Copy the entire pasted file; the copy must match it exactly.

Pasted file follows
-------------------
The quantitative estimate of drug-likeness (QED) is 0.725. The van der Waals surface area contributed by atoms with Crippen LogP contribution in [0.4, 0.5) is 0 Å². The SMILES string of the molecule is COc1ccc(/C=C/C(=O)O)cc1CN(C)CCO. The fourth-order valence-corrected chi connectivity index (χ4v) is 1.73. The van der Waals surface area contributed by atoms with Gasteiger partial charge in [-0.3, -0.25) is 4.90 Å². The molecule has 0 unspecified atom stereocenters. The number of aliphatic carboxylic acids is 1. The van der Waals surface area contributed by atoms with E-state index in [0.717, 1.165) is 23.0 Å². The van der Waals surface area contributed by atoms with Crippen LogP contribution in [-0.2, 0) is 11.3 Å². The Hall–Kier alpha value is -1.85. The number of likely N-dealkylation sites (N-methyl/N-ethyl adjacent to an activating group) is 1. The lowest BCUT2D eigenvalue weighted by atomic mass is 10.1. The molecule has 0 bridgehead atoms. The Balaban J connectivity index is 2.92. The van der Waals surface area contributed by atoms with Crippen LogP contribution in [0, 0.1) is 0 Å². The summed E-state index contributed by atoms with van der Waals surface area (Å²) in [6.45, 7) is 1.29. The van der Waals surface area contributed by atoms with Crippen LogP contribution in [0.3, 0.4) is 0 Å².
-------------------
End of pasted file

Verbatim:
The quantitative estimate of drug-likeness (QED) is 0.725. The van der Waals surface area contributed by atoms with Crippen LogP contribution in [0.4, 0.5) is 0 Å². The SMILES string of the molecule is COc1ccc(/C=C/C(=O)O)cc1CN(C)CCO. The fourth-order valence-corrected chi connectivity index (χ4v) is 1.73. The van der Waals surface area contributed by atoms with Gasteiger partial charge in [-0.3, -0.25) is 4.90 Å². The molecule has 0 unspecified atom stereocenters. The number of aliphatic carboxylic acids is 1. The van der Waals surface area contributed by atoms with E-state index in [0.717, 1.165) is 23.0 Å². The van der Waals surface area contributed by atoms with Crippen LogP contribution in [-0.2, 0) is 11.3 Å². The Hall–Kier alpha value is -1.85. The number of likely N-dealkylation sites (N-methyl/N-ethyl adjacent to an activating group) is 1. The lowest BCUT2D eigenvalue weighted by atomic mass is 10.1. The molecule has 0 bridgehead atoms. The Balaban J connectivity index is 2.92. The van der Waals surface area contributed by atoms with Crippen LogP contribution in [0, 0.1) is 0 Å². The summed E-state index contributed by atoms with van der Waals surface area (Å²) in [6.45, 7) is 1.29. The van der Waals surface area contributed by atoms with Crippen LogP contribution in [0.3, 0.4) is 0 Å².